Stonewall 50

Posted on June 10, 2019


In June of 1969, I graduated from college. The road ahead seemed clear and straight. I would get married in August and the day after the wedding, my newly-minted husband and I would leave for graduate school in Bloomington, Indiana. I would become a teacher. I would start a family. The years would spool out in love and productivity and travel.

I was, of course, aware of events outside of my own life. I was aware of Vietman. I protested, attended sit ins and wore a black armband during my senior year and at graduation. Shortly before my graduation, an illness took me to the campus clinic. The doctor asked me what my armband signified. I told him it was a protest against the war. I was shocked when this man who I came to for healing asked me if I were prepared to die for the cause. The following year, four Kent State students would, indeed, die for the cause.

I was aware of the issue of women’s inequality. I was part of the infancy of the Women’s Liberation Movement.

The race riots of 1964 had occurred in the city in which I lived, Philadelphia. While I was certainly aware of the issues that had created the riots, it didn’t occupy the same level of awareness in me as looking forward to graduating high school and starting college.

The least of my awareness was that of the fight for gay rights. I was less aware of the people in American society who were being marginalized and harrassed on a daily basis. I was less aware of the build up of fear and anger that such marginalization and harrassment would result in. I was less aware of the societal explosions created as a result. I didn’t learn about Stonewall until 50 years after it happened.

With my BS degree in hand and my life ahead of me, I was unaware that in the early morning hours of June 28, 1969, New York police raided the Stonewall Inn, located in the Greenwich Village neighborhood of Manhattan, in order to “rid the neighborhood of sexual deviants.”

The Stonewall Inn, had, because of its location in the most socially liberal neighborhood of the most socially liberal city in the US, become a magnet for the most marginalized citizens of the country. Gays and transgenders who had, for decades, hidden behind a false “normalcy,” had found both welcome and aunthenticity at Stonewall. And that welcome empowered them to believe they deserved more than they had been getting from society.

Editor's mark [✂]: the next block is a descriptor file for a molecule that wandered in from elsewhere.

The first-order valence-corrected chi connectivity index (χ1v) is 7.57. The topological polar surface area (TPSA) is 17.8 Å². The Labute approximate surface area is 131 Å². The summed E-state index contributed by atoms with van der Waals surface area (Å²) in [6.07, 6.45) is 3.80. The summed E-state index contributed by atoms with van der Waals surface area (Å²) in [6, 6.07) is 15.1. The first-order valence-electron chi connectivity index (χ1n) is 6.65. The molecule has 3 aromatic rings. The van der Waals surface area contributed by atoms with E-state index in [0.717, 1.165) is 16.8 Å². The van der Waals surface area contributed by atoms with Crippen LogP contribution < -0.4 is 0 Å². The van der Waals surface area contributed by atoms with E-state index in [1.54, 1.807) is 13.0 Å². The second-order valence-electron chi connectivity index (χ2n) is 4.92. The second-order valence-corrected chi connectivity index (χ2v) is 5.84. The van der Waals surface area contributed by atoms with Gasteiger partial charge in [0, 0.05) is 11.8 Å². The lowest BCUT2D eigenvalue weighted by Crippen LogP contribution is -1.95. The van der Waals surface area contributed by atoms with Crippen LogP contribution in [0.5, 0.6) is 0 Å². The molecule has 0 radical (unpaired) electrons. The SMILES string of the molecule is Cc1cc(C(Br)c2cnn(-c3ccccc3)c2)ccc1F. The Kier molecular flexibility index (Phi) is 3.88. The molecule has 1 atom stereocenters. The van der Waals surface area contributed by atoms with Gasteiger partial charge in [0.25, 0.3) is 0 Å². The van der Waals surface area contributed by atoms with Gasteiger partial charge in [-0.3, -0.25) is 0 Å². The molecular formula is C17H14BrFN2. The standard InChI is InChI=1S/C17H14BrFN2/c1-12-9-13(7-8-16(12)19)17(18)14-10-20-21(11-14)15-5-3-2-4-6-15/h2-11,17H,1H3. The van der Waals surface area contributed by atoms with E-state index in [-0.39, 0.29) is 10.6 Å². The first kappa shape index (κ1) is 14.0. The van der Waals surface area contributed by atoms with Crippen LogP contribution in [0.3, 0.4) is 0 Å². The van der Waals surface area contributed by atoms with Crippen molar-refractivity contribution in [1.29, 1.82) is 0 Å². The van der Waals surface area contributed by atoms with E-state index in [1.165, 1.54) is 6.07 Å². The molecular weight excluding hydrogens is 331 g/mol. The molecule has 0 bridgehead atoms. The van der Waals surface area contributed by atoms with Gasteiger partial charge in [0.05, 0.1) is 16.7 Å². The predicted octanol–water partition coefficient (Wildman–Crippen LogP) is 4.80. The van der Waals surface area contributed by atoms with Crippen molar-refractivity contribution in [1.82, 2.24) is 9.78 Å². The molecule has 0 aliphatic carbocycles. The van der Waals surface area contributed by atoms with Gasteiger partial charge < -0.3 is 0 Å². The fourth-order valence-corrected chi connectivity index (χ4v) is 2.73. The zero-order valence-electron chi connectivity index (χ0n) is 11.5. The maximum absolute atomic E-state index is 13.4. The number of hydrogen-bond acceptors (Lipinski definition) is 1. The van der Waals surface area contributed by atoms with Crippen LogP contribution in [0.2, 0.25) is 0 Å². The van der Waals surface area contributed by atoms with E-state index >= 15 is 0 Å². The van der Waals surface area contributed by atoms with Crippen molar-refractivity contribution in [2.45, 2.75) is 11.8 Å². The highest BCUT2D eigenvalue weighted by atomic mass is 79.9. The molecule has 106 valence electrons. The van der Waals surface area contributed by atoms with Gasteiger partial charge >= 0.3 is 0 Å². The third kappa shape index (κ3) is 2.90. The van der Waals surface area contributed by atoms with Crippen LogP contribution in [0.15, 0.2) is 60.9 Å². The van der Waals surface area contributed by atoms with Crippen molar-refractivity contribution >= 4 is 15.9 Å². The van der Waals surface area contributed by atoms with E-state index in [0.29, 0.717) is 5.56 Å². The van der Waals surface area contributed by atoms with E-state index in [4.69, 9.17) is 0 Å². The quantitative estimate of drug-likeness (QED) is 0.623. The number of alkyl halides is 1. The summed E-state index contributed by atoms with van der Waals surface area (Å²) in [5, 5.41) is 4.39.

The police raid became the catalyst that propelled many gay people, for the first time in their lives, to take action. What began as a so-called “rebellion” or an “uprising” was less that than a call-to-arms, to have the greater society of which they were a part, notice them. And, once that happened, it was impossible to go back to a life of secrecy and denial.

Stonewell did not change attitudes overnight. That would take decades and will continue to take decades more. But it did set in motion a movement that had been a long time coming. In 1970, the first Gay Pride parade was held in New York City, on the one-year anniversary of Stonewell.

Americans pride themselves on being an inclusive society, the often referred to but grossly misnamed “melting pot.” But our history tells us that inclusion has a price. And that price is the fear that change, any kind of change, will negatively impact on those who used to see themselves in charge. We see it now in the support for the current administration. “Make America Great Again,” is the false veener that covers the desire to make America White and Christian and Male and Heterosexual again. Relentlessly, we move forward, against a backdrop of a rise in bigotry and in a diminshment of human rights.

This year, on the 50th anniversary of Stonewall, millions of people watched the parade in New York. Over 100,000 people marched. Gay Pride parades were held around the world. The uprising has spawned a movement, and the movement has spawned a tsunami of personal and political awakening.

A close friend of mine marched in Philadelphia. She was overwhelmed by the sheer numbers of marchers and attendees, as well as by the sheer numbers of young gay women marching. I asked her if she thought it was a reaction to the current opressive administration. She thought not. She said, “This isn’t about the administration. This generation of gay women is simply different. They are proud. They are committed. And they are empowered.”

The LGBTQ community forces us to be what we have always pretended to be: a country in which every single human life is valued and every single human life has a voice. They do this by raising their own voices and proclaiming their own value. If we listen and if we understand, the benefits are then bestowed on all of us.

Posted in: commentary, politics